Reply 0
  • Overwatch webcomic not released in Russia over gay character

  • kangarootoo 22/12/2016

    @MickeyV

    Intelligence is a bit different though, as we accept it as not only being a present state, but also a metric that varies in value. For the intelligence of something to be measured, some agreed definition of intelligence must in the first instance be present.

    So a wooden chair is not intelligent or dumb, as intelligence is not present and measurable.

    Rational is not a present state, but more of a principle, a method of decision making if you like. A thing (like a decision) does not contain logic or not contain logic, it just IS one of the other. Just like "science" is a principle, a scientific method. Some isn't science or not science (though we refer to refer to study subjects as "science", that is kind of a contraction of "area of study focussed on the application of the scientific method to chemistry" or something).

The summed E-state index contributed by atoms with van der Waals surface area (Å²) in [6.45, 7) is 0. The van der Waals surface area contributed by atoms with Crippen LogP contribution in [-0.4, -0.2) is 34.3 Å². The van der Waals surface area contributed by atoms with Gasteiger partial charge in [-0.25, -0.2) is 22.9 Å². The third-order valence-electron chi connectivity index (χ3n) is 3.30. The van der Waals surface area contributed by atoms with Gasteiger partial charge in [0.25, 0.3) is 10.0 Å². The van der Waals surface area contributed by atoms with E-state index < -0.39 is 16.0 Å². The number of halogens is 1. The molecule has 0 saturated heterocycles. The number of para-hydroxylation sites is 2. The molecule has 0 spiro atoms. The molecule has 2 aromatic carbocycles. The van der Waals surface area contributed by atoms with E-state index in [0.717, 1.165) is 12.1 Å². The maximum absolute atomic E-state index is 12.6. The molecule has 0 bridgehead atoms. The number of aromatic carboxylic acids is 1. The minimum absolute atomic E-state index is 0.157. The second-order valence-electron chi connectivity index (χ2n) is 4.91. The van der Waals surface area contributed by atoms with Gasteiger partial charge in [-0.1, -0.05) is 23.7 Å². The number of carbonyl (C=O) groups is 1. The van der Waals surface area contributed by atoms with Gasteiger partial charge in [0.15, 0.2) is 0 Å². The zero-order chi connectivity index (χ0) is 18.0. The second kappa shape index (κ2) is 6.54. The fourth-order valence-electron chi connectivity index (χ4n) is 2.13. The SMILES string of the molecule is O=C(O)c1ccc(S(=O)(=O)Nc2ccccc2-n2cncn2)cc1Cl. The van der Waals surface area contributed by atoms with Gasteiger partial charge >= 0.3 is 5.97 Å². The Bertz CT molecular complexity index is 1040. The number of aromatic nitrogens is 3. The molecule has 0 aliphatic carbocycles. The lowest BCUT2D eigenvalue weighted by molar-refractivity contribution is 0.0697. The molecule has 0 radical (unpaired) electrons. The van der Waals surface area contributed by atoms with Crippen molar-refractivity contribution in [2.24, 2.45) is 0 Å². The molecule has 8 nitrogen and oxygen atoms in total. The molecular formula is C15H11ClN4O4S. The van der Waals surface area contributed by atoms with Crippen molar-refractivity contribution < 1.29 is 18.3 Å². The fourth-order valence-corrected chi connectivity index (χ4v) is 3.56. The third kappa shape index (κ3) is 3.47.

If a decision is based on logic it is rational, if it is not based on logic it is irrational. That means I suppose that a decision can of course be more or less rational than another, if a number of factors contribute to the outcome of each, some of which are logic based and some of which are not.

    Man, nobody does Xmas like us :)
    Reply +2
  • kangarootoo 22/12/2016

    @MickeyV

    "and therefore more or less stupid, lacking in intelligence"

    But that isn't what rational means. It isn't about intelligence, it is "based on or in accordance with reason or logic".


    "But anyway, we're literally arguing semantics now"

    Yay! The Rolls Royce of arguments :)
    Reply +1
  • kangarootoo 22/12/2016

    @Zh1vago

    So if I've understood you correctly, what you're saying is that you wouldn't happy with a child seeing a comic that shows a man and a woman kissing either?
    Reply 0
  • kangarootoo 22/12/2016